Reflecting on reflections of a Newsosaur

 by Martin Belam, 30 December 2007

A few weeks back I was directed to Alan D. Mutter's site - 'Reflections of a Newsosaur' - because he had published a new white paper about how local newspapers could use new technologies to make up the ground they'd lost to Google on the web.

Rather obtusely, in order to read the paper, you had to email and have it sent to you, rather than being able to download it directly from the web. I left a slightly facetious comment, which Alan didn't publish, to the effect that, since the site didn't have a visible 'Privacy Policy', I was unwilling to just fire off my email address to a stranger.

Credit where credit is due, within a couple of hours he had sent me a benign personalised privacy policy by email, and copies of two of his white papers. Besides "Not your father's Google" he also sent "Beyond Web 2.0", based on a presentation about the development of media given in September 2007.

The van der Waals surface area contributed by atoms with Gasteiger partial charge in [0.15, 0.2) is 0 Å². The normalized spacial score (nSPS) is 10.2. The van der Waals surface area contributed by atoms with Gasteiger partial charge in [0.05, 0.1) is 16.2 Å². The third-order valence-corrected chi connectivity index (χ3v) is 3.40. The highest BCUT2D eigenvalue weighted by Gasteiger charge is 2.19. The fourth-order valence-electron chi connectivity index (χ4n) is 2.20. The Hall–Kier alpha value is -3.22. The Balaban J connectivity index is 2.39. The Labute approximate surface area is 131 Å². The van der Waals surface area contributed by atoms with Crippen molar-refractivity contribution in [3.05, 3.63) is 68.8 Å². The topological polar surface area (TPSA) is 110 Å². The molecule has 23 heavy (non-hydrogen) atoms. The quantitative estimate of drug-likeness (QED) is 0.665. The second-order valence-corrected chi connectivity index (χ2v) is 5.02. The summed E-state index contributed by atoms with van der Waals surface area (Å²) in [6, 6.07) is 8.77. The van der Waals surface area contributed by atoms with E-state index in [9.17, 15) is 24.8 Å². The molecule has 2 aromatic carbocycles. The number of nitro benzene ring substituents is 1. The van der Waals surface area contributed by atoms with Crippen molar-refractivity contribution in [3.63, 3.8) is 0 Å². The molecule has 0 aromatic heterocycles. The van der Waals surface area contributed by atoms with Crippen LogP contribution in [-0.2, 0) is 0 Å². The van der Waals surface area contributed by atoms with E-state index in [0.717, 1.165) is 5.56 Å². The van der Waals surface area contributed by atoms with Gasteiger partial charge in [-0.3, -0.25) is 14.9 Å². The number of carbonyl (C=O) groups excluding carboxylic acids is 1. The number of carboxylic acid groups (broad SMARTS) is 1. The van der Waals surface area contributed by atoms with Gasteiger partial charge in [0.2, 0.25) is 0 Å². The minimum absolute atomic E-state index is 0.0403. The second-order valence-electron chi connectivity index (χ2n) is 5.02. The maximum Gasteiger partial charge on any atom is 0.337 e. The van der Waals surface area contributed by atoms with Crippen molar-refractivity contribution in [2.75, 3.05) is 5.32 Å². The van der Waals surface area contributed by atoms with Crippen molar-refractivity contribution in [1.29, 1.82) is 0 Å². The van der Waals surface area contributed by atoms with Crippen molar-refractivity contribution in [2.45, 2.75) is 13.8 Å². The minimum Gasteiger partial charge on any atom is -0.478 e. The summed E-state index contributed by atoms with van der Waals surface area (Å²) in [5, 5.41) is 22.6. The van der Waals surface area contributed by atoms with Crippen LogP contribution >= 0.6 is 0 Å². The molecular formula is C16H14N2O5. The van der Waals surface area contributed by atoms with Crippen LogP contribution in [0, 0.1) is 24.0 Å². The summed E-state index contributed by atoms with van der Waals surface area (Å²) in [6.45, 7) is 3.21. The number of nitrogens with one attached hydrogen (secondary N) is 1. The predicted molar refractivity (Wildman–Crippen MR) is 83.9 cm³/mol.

I did want to take issue with one statement in the "Beyond Web 2.0" paper.

"With consumers empowered to find information (generally for free) from a proliferating number of compelling sources, Media 2.0 is an increasingly democratized, fragmented and inherently ill-organized world. Users are largely agnostic about where they obtain content and barely discerning with respect to such issues as accuracy, bias or commercial influence."

That may be his experience of the average online news and information consumer, but I think the recent results of the BBC World Service survey about news and media outlets suggests that the user is far from agnostic on the issue.

The figures showed that around a fifth of the global media audience had concerns about the accuracy, bias or commercial and non-commercial influences of news sources in their country, and that less than half of the respondents thought mainstream media was doing a very good job.

Graph of media satisfaction figures

I found both of his papers to be an interesting read though, and to give a good overview of their topic areas. However, I still think that the distribution method that Mr Mutter has chosen - delivery of a PDF file by return email - will restrict his potential audience, and seems a very Web 0.5 way of promoting his thoughts about Web 2.0 and beyond.

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